As the scary costumes get put away for another year, we welcome in the last month of autumn. The clocks have gone back an hour and we are waking up to dark and cold mornings, but that’s no excuse not to wrap up warm and enjoy the outdoors.
As the trees hang on to the last of their leaves, their bare branches reveal the full extent of rookeries. The wise birds are still keeping one eye on their nests and the other on any good twigs their neighbours have managed to collect.
The oak trees are shredding their acorns, one of the last trees to release their seeds; relying on jays and grey squirrels to disperse them far and wide. During medieval times the English regarded acorns as a good luck charm and carried them as symbols of prosperity, youthfulness and power.
With the trees becoming bare, we’re forced to look elsewhere for signs of life in Britain’s woodlands. This colour often comes in the way of evergreens, and other plants particularly indicative of Christmas. Look out for mistletoe, ivy, and female holly trees bearing their distinctive red berries. Ivy especially is a real draw for garden birds. For other ways to attract wildlife to you garden, click on the link for more information. Now is the best time to be planting trees or hedges in your own garden.
Don’t expect to see many signs of mammals during the winter! However, not all species go into full hibernation – bats enter a state of ‘torpor’ and will only emerge on warmer days. This reduces energy requirements and helps them to survive the colder months when food is scarce. Badgers also undergo a period of reduced activity and fatten themselves up during the autumn to prepare. Dormice and hedgehogs go into hibernation during the winter season, typically beginning in November.
This is the month when grey seals give birth to their single pup, their fur changing from the famous white to grey in only two or three weeks. The colonies can be seen around the west, north, and north-west coastlines of Britain.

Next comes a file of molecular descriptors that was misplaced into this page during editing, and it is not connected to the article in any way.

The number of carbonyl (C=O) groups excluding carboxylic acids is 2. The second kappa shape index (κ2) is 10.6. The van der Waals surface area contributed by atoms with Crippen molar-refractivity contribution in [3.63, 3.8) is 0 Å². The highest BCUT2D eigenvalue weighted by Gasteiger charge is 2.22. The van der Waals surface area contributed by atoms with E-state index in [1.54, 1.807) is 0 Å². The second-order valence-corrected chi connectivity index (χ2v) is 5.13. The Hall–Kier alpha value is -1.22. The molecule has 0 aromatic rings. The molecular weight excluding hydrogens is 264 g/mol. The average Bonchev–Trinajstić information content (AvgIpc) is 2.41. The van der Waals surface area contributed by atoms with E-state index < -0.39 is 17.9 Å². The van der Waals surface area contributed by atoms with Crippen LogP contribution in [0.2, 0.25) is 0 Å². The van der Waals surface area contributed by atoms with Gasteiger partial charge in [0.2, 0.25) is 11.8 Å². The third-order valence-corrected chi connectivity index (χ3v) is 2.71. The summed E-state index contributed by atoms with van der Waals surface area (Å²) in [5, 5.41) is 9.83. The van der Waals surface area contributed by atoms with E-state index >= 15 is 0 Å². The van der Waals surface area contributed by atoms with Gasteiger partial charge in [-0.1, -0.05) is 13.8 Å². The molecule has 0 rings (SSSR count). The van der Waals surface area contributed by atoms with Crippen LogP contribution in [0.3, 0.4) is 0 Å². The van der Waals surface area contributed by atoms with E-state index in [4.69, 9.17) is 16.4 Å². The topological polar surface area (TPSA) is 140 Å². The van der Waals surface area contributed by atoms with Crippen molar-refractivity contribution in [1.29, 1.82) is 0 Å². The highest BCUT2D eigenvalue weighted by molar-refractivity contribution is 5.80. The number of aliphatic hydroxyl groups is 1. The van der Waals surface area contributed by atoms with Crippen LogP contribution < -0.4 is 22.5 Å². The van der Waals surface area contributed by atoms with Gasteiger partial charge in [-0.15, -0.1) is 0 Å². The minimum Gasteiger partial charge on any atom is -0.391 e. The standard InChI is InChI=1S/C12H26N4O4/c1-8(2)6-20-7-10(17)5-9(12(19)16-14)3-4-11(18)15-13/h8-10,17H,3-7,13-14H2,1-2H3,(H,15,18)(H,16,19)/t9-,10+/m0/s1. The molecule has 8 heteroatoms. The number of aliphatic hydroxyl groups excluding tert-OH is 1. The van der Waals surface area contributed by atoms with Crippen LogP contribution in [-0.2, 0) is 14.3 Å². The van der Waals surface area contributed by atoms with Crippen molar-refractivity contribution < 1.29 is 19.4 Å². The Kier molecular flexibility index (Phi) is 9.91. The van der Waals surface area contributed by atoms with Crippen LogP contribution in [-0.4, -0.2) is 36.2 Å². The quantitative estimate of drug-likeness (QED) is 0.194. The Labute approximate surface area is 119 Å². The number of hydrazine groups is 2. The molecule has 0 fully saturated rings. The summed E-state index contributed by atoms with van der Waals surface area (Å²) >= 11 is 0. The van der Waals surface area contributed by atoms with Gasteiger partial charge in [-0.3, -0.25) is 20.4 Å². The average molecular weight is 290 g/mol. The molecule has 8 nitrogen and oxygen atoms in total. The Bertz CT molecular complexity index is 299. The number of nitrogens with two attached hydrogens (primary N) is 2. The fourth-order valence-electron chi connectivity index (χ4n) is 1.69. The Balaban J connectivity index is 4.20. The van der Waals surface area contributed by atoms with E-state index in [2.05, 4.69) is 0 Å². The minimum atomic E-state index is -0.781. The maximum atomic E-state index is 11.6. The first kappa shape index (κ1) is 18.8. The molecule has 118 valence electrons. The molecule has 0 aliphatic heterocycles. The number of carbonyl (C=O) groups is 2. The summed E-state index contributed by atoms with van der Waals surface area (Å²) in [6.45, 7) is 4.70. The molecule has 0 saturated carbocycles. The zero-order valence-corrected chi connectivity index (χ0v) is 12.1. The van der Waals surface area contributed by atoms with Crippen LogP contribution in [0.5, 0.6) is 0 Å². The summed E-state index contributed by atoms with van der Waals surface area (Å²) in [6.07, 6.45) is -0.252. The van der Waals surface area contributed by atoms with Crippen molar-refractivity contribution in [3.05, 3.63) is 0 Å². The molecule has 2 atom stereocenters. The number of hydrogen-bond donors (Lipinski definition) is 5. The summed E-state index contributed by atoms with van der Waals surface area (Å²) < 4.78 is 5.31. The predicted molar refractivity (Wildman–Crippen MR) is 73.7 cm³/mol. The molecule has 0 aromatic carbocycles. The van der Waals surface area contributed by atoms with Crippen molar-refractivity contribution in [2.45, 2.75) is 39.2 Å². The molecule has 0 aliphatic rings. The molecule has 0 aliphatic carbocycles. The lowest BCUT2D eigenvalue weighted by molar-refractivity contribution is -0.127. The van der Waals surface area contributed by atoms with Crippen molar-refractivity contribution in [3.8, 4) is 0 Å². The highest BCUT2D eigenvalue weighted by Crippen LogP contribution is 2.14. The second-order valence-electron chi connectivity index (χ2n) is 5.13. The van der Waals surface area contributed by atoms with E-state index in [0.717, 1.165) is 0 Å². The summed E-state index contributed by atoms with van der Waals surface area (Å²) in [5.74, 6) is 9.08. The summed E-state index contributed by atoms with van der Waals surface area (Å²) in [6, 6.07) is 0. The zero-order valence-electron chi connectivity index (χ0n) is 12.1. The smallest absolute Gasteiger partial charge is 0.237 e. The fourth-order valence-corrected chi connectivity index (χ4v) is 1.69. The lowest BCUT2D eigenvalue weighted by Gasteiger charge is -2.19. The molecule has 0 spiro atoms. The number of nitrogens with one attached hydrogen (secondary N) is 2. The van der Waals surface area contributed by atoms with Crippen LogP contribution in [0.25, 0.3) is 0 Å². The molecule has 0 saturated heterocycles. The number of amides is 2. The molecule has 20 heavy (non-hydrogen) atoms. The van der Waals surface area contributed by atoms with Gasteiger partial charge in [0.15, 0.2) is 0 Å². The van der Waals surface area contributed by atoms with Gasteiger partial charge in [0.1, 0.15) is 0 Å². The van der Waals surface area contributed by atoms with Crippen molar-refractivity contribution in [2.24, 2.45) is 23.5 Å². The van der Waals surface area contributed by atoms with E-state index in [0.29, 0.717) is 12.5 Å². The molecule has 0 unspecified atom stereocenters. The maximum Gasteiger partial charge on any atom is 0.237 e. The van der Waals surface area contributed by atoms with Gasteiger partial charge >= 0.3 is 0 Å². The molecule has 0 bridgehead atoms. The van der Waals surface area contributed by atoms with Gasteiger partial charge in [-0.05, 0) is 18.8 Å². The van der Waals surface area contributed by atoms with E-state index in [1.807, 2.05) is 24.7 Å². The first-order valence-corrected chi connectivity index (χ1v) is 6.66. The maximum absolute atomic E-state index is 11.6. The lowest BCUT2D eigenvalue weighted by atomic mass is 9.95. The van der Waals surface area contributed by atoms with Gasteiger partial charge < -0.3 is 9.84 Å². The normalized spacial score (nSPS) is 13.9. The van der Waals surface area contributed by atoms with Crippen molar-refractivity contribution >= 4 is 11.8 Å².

Atlantic salmon are currently making their way up our rivers to their spawning grounds, if you get a chance it is well worth locating a local river where you can witness them leaping from the water in their struggle against the current. Luckily in this country you won’t be fighting bears for a good view.
Large migrations of waders and wildfowl from their arctic breeding grounds to our wetlands and estuaries as the temperatures drop. At this time of year, a trip to your local wetland reserve can prove satisfying with an abundance of incoming duck species. Look out for Wigeon, Teal, Shovelers, and Tufted ducks; as well as flocks of migratory geese, and some less common duck species such as Pintail and Goldeneye.
- Keep an eye out for Whooper and Bewick swans, which are returning to the UK after a long migration from their summer home in the Arctic.
Caring for the birds in your garden is all the more important as food begins to become scarce. Now is a good time to begin putting hanging peanuts and scattered seeds out. However you must remember that if you start putting food out you shouldn’t suddenly stop as the birds’ may be relying on your supply. If you have a nest box it is a good time to give it a clean out in order to remove parasites. Rather than leave it empty, put some natural lining back in as, some small birds gather to keep warm during the colder months and a lined bird box would be ideal for this.
The UK’s woodlands can provide a fruitful bounty in autumn and winter when fungi are most widespread. Our blog article on fungal foraging will ensure you don’t get caught out – particularly if you’re a novice forager.
November is most well known as the month of Guy Fawkes. It is important to remember the wildlife in your preparations for the evening. If you are having bonfires remember to check any logs or leaves for hibernating animals such as toads and hedgehogs. The numbers of hedgehogs have decreased rapidly in recent years and they are now protected in the UK. Hedgehogs are such a staple animal in British culture, appearing in some of the best-loved children’s literature, it is important we don’t lose this widely adored animal from our countryside.